Dependent central bank

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Never before had the Bank of Mauritius (BoM) stooped to misleading the citizens of the country. Its top management and board have succeeded in making a once-respected central bank become a politicised subordinate institution. From the failed objective of “monetary stability”, through the illconceived Mauritius Investment Corporation (MIC), to funding a Rs 60 billion grant by issuing BoM instruments (liabilities) with no assets to offset, the governor, his deputies and directors have been stooges of power politics rather than voices of economic reason. And with its public statement that an advance to government “is not a loan”, our central bank has, to quote Sushil Khushiram, “cast away its last remaining shred of independence.” 

Central banks had been an instrument for finance ministries. Since the 1990s, however, most countries have converged around the idea that central banks should be independent of the governments with whom they work, in other words that they should be in control of monetary policy with a clear separation from fiscal policy. It was not until the advent of the Bank of Mauritius Act 2004 that independence was granted to our central bank whereby “in the exercise of its functions, the Board shall not be subject to the direction or control of any other person or authority.” 

The global financial crisis of 2008 led to central banks resorting to “unconventional monetary measures” to fight the Great Recession. One of them is quantitative easing (QE), under which the central bank purchases bonds on the secondary bond market, thereby injecting liquidity in the economy but at market prices. When Covid-19 came, the Bank of England, through its Asset Purchase Facility, bought UK government debt which still remained part of public debt. 

To say that Mauritius is doing the same as other countries is untrue. The BoM has never engaged in QE but has simply thrown out pure helicopter money. The comparison with the Reserve Bank of India (RBI) is inappropriate. The latter is not monetising the budget deficit, but is buying 350 billion rupees of bonds under the Government Securities Acquisition Programme and providing banks with liquidity via repurchase operations for on-lending. 

A few years ago, the RBI transferred part of its equity to the government of India, but only after a truly independent commission had determined, on the basis of a capital adequacy analysis which included stress tests, that the central bank had excess capital. This is not the case with the BoM as the composition of its Special Reserve Fund (SRF) is overwhelmingly composed of valuation changes in its foreign currency reserves. 

Through a deliberate policy of rupee depreciation, the BoM has been raising seigniorage (profit made by issuing currency) to make transfers to fiscal authorities and to prevent its equity capital from turning negative. The IMF Government Finance Statistics Manual clearly states that any transfer from the central bank to finance the government deficit should be treated as a financing item. This rule was respected when Rs 18 billion were transferred from the SRF in December 2019. It therefore defies logic to include in government revenue the transfer of Rs 32 billion charged to the SRF (as part of the Rs 60 billion contribution).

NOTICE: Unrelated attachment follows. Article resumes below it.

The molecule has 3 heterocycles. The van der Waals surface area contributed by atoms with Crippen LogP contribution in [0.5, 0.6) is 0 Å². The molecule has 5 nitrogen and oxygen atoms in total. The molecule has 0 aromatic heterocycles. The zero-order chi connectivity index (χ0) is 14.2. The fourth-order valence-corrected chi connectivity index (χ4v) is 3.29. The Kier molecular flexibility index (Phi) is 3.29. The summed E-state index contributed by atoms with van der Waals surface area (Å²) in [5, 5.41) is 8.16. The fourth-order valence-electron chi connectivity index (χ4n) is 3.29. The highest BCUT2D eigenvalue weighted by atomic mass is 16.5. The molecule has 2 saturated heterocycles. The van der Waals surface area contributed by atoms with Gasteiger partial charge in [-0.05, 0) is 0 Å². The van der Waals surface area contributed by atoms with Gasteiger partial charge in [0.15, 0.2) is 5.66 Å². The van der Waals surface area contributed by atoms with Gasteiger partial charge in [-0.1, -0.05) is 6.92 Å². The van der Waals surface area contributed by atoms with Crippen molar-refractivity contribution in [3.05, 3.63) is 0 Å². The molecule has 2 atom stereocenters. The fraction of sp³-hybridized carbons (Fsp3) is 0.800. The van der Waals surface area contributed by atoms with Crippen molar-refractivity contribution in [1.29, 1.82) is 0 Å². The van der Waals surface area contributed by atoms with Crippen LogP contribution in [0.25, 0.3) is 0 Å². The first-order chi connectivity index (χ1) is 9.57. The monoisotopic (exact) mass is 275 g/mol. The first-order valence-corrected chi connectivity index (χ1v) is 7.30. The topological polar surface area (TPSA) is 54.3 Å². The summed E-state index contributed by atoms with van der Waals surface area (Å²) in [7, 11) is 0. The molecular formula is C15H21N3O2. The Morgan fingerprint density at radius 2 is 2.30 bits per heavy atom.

As regards the remaining Rs 28 billion reckoned as advance against future profits of the BoM distributable to government, it is a refundable advance and as such a loan. If that amount was structured as a perpetual bond, it could have been treated as equity. Now that the BoM feels obliged to make profits to reimburse itself, this can impede its performance in monetary management. While it is not good for a central bank to be lossmaking, it should not aim at profit maximisation and overlook its duty to mop up excess liquidity on the money market. 

The BoM is also unique in that no other central bank has ever created a wholly-owned on-balance-sheet subsidiary to bail out businesses with funds obtained by selling international reserves. It now happens that the MIC is funded with Rs 1 billion in equity and Rs 79 billion in debt: it has a capital structure with a 79 to 1 leverage ratio, unseen elsewhere in the world! With such high risks, the MIC will invest not only in distressed private companies but also in public development projects like drains that generate zero cash flows, and from which it cannot exit. In the event that this highly leveraged investment entity does not fully pay back its loans, this will destroy the balance sheet of the BoM. 

The latter’s capital and reserves are today inadequate to cover the credit, foreign exchange, liquidity, operational and contingency risks the BoM faces. With a balance sheet intrinsically linked to a weaker rupee, the BoM cannot achieve price stability by allowing the rupee to appreciate, or the interest rate to rise meaningfully. Unable to act as a check on excessive government spending, our dependent central bank is no more credible.

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